Future Research Directions:

Conduct additional descriptive and comparative analysis

  • Trends in experiences and perceptions

  • Differences in rates between groups

  • Differences in perceptions based on previous experiences

  • Explore the relationship between experiences, perceptions, and student learning outcomes

  • Analyze additional post project survey data (e.g. recommendations, benefits, barriers, project preference)

Develop a manuscript for a peer reviewed journal or national presentation?

  • Identify a venue for dissemination of information

  • Identify collaborators to assist with manuscript/presentation development

Examples of Final Video Projects, Spark/Wix Pages & YouTube Community Outreach Site




Baharav, E. (2008). Students’ use of video clip technology in clinical education. Topics in Language Disorders, 28(3), 286-298.

Chen, C. W. (2018). Developing EFL students’ digital empathy through video production. System, 77, 50-57. doi:10.1016/j.system.2018.01.006

Epstein, C. D., Hovancsek, M. T., Dolan, P. L., Durner, E., La Rocco, N., Preiszig, P., & Winnen, C. (2003). Lights! Camera! Action!: video projects in the classroom. The Journal of Nursing Education, 42(12), 558-561.

Grossman, H. M. (2019). Skill-Based Educational Video Creation in Gambia: a Participatory Video Project Review. TechTrends: Linking Research & Practice to Improve Learning, 63(3), 304-310. https://10.1007/s11528-019-00393-3

Jensen, M., Mattheis, A., & Johnson, B. (2012). Using student learning and development outcomes to evaluate a first-year undergraduate group video project. CBE Life Sciences Education, 11(1), 68-80. https://10.1187/cbe.11-06-0049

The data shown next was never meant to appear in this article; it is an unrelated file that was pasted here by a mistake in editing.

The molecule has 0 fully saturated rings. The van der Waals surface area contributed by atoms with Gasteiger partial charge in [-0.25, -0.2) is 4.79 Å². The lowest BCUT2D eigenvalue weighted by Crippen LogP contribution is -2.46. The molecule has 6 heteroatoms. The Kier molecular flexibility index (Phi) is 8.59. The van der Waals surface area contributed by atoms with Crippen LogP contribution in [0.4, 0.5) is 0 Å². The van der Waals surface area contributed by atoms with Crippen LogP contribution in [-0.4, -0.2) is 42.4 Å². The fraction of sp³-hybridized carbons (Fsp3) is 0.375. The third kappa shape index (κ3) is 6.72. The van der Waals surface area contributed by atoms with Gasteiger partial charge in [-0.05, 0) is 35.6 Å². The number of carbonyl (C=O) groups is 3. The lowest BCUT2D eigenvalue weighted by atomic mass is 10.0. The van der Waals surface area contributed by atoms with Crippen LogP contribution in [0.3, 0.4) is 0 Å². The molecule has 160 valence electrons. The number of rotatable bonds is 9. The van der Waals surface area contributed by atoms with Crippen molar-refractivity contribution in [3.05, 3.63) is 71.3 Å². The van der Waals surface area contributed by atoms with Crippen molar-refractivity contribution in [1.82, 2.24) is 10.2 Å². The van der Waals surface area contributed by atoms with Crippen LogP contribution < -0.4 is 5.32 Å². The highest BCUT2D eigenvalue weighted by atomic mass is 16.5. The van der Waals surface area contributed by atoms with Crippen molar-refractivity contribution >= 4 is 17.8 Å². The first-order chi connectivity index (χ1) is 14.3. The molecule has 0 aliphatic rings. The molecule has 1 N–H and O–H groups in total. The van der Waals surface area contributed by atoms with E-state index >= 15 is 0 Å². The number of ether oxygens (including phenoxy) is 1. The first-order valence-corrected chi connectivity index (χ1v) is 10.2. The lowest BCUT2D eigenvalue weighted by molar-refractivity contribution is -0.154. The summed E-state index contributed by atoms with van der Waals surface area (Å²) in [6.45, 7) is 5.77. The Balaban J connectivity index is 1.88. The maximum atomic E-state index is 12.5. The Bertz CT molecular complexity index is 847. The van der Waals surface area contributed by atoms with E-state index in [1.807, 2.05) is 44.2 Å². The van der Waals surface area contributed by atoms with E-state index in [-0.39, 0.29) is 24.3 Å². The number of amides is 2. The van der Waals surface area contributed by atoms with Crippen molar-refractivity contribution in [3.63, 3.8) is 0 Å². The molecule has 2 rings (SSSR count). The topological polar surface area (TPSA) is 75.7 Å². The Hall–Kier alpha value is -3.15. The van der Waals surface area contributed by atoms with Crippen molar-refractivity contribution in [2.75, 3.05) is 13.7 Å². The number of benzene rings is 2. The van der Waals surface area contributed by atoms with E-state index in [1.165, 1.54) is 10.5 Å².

Lachs, V. (2005). Breaking down the barriers. TES: Times Educational Supplement, (4659), 30.

Orús, C., Barlés, M. J., Belanche, D., Casaló, L., Fraj, E., & Gurrea, R. (2016). The effects of learner-generated videos for YouTube on learning outcomes and satisfaction. Computers & Education, 95, 254-269. doi:

Pirhonen, J., & Rasi, P. (2017). Student-generated instructional videos facilitate learning through positive emotions. Journal of Biological Education (Routledge), 51(3), 215-227. doi:10.1080/00219266.2016.1200647

Poh-Sun Seow, & Pan, G. (2018). Teaching internal control using a student-generated video project. E-Journal of Business Education & Scholarship of Teaching, 12(1), 64-72. Retrieved from

Stanley, D., & Zhang, Y. (2018). Student-produced videos can enhance engagement and learning in the online environment. Online Learning, 22(2), 5-26. doi:10.24059/olj.v22i2.1367

Thomas, K. A., & Marks, L. (2014). Action!: Student-Generated Videos in Social Work Education. Journal of Technology in Human Services, 32(4), 254-274. https://10.1080/15228835.2014.922912

Windmuller‐Campione, M. A., & Carter, D. R. (2017). Active learning using smart phones in a flipped classroom: A case study on developing final videos in silviculture. Natural Sciences Education, 46(1), 1-9. doi:10.4195/nse2017.03.0005